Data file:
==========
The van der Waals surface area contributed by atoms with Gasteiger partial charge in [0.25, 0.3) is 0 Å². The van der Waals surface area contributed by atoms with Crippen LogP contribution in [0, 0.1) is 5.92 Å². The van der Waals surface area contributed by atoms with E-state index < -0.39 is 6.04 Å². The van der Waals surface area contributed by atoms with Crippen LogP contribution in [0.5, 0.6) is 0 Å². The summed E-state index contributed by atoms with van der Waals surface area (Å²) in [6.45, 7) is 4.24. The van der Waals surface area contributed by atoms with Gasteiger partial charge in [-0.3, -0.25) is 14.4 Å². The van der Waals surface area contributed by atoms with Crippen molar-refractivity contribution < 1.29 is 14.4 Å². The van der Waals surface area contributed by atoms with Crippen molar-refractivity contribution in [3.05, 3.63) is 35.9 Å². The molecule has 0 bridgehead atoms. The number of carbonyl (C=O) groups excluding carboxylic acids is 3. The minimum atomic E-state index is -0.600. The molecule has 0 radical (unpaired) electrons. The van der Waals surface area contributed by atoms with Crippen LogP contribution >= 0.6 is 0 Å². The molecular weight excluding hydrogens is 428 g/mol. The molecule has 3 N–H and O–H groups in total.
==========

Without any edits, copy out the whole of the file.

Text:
The van der Waals surface area contributed by atoms with Gasteiger partial charge in [0.25, 0.3) is 0 Å². The van der Waals surface area contributed by atoms with Crippen LogP contribution in [0, 0.1) is 5.92 Å². The van der Waals surface area contributed by atoms with E-state index < -0.39 is 6.04 Å². The van der Waals surface area contributed by atoms with Crippen LogP contribution in [0.5, 0.6) is 0 Å². The summed E-state index contributed by atoms with van der Waals surface area (Å²) in [6.45, 7) is 4.24. The van der Waals surface area contributed by atoms with Gasteiger partial charge in [-0.3, -0.25) is 14.4 Å². The van der Waals surface area contributed by atoms with Crippen molar-refractivity contribution < 1.29 is 14.4 Å². The van der Waals surface area contributed by atoms with Crippen molar-refractivity contribution in [3.05, 3.63) is 35.9 Å². The molecule has 0 bridgehead atoms. The number of carbonyl (C=O) groups excluding carboxylic acids is 3. The minimum atomic E-state index is -0.600. The molecule has 0 radical (unpaired) electrons. The van der Waals surface area contributed by atoms with Crippen LogP contribution >= 0.6 is 0 Å². The molecular weight excluding hydrogens is 428 g/mol. The molecule has 3 N–H and O–H groups in total.